The Bible in Politics conference

THE BIBLE IN POLITICS
2-3 June, 2017

The Bible in Politics conference was held earlier this month at St Mary’s University, Twickenham, London. St Mary’s has made the videos of the presentations available on their YouTube channel.

Friday 2 June
10.30-11.15am Hugh Pyper, ‘“Don’t Mention the Bible! Religion, Identity and Contemporary Scottish Politics’

11.15-12.00 Christina Petterson, ‘The Politics of Biblical Translation’

12.15-1pm Fatima Tofighi, ‘Paul, the Mystic Who Wasn’t a Mystic: A Reexamination in Light of the Politics of Religious Scholarship’

2.05-2.50pm Tarcisius Mukaka, ‘“Let Every Person be Subject to the Governing Authorities”: Reading Rom. 13.1-7 against the Grain, or a Postcolonial Reading’

3-3.45pm Jo Carruthers, ‘The Bible, Aesthetics and the Origins of the American Self: Islamophobia and Protestant Aesthetics in Homeland’

4-4.30pm Taylor Weaver, ‘Trump’s Bible: Weakening Relevance in the American Political Sphere’

4.30-5pm Chris Meredith, ‘The Bible and the Poetics of Modern Militarism: The Good Samaritan and the UK’s 2016 Airstrikes in Syria’

Saturday 3 June
10-11.15am
Erin Runions, ‘Carceral Technologies, Religious Affects, and US Theopolitics’

11.30am-12.15pm Lesleigh Cushing, ‘The “Good Book” in the “Promised Land”: The Bible in Contemporary American Politics’

12.15-1pm David Tollerton, ‘Alternative Facts from the Whirlwind: Zvyagintsev’s Leviathan and the Obfuscating Oppression of the Divine/State’

2.15-3pm Robert Myles, ‘Fishing for Entrepreneurs in the Sea of Galilee’

3-4pm or so James Crossley, ‘Italian Politics, Italian Westerns…and the Bible’

Ward Blanton, “Apostle of the Self-Help Entrepreneurs?”

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Fernando Segovia: Toward Biblical Criticism as Global-Systemic

On February 11, 2016, at Yale Divinity School, Professor Fernando Segovia (Vanderbilt Divinity School) delivered a lecture on biblical criticism in the emerging world system, one in which the West will no longer dominate. His lecture, entitled “Toward Biblical Criticism as Global-Systemic: Analyzing the Global Framework as Departure”, was held at Yale Divinity School.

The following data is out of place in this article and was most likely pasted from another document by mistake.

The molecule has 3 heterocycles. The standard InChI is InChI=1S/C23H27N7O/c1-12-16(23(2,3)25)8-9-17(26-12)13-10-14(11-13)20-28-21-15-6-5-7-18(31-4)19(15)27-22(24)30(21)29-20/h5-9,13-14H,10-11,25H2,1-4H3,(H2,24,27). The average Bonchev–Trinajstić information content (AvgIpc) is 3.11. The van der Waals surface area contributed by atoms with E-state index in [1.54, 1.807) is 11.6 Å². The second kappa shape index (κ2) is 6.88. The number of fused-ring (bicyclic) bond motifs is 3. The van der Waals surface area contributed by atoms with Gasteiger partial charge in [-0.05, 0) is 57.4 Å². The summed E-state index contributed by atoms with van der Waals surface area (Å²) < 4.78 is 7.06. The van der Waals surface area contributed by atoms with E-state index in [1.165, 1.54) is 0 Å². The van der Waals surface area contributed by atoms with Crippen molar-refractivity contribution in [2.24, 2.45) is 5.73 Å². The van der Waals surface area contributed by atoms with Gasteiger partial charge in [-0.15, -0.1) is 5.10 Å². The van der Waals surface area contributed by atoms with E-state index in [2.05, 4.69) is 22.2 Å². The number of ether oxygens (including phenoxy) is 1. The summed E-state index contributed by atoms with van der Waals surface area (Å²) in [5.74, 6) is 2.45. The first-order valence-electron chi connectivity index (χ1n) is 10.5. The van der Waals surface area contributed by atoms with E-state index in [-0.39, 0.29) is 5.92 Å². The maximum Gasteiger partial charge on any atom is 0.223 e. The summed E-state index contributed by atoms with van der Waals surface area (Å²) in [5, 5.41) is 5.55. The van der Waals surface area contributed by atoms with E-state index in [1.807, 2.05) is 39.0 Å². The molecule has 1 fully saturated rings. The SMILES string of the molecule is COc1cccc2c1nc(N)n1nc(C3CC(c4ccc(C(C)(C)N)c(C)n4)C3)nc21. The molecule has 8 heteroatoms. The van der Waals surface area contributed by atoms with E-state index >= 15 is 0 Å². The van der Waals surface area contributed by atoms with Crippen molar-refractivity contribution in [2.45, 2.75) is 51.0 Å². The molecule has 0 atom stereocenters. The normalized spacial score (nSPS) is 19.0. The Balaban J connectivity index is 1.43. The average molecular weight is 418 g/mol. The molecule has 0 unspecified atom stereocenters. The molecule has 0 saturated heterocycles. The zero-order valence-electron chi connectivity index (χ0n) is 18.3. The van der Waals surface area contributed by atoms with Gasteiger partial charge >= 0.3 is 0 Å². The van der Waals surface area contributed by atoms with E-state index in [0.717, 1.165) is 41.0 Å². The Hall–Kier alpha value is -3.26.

Biblical Studies Online podcast: An interview with Ward Blanton on Paul, politics and philosophy

wardblantonThe latest Biblical Studies Online podcast (BSO06) is now available on iTunes for download here or, for non-iTunes users, here. It is an interview with Ward Blanton, Reader in Biblical Cultures and European Thought, University of Kent. Blanton talks about Paul, politics, philosophy, Jewishness, revolutionary thinking, Pauline studies, and his book, A Materialism for the Masses: St Paul and the Philosophy of Undying Life (Columbia University Press, 2014).

Roland Boer on the Sacred Economy of Ancient Israel

marginalia

In an audio interview with Marginalia‘s Joseph Ryan Kelly, Roland Boer (Professor of Liberal Arts at Renmin University, Beijing) discusses his book The Sacred Economy of Ancient Israel (Westminster John Knox, 2015).

How a Marxist-inspired theory and Soviet-era Russian scholarship help us better understand the world of the Bible. Joseph Ryan Kelly talks with Roland Boer about his new book, The Sacred Economy of Ancient Israel.

 

Bible, Empire, and Reception History conference – Live Streaming November 18-19, 2015

bible-empire-reception-history

Columbia Theological Seminary announced that it will livestream its upcoming conference on Bible, Empire, and Reception History during November 18-19. The Bible, Empire, and Reception History conference will explore the production and use of the Bible in various historical and geographic contexts of empire. It will consider the use of postcolonial criticism in interpreting biblical texts and its implications in modern contexts.
Columbia Connections

The live stream will be available on LiveStream. Columbia Theological Seminary (Georgia, Atlanta) is in the U.S. Eastern Standard Time zone (UTC/GMT -5 hours). The conference schedule is as follows:

8:30-9:00, Wednesday, November 18
Welcome, Introductions and Key Issues

9:00-12:30, Wednesday, November 18
Session # 1. The Bible and Ancient Empires
Keynote Speakers: Carol A. Newsom and Richard Horsley
Respondents: Warren Carter and Esther Menn
Panelists: Christine Yoder (Presider), Stephen Moore, Brent Strawn, Eric Barreto

2:00-5:30, Wednesday, November 18
Session # 2. The Bible, Empire, and the Americas
Keynote Speakers: Yvonne Sherwood and Jaime Lara
Respondents: Fernando Segovia and Rhondda Robinson Thomas
Panelists: Brennan Breed (Presider), Ana T. Valdez, Dianne Stewart, Gregory Cuéllar

9:00-12:30, Thursday, November 19
Session # 3. The Bible, Empire, and Asia
Keynote Speakers: Kwok Pui-Lan and Mitri Raheb
Respondents: Tat-Siong Benny Liew and Mrinalini Sebastian
Panelists: Raj Nadella (Presider), Jin Young Choi, Uriah Kim, Haruko Ward

2:00-5:30, Thursday, November 19
Session # 4. The Bible, Empire, and Africa
Keynote Speakers: Musa Dube and Hendrik Bosman
Respondents: Dora Mbuwayesango and Sarojini Nadar
Panelists: Emmanuel Lartey (Presider), Temba Mafico, Safwat Marzouk, Madipoane Masenya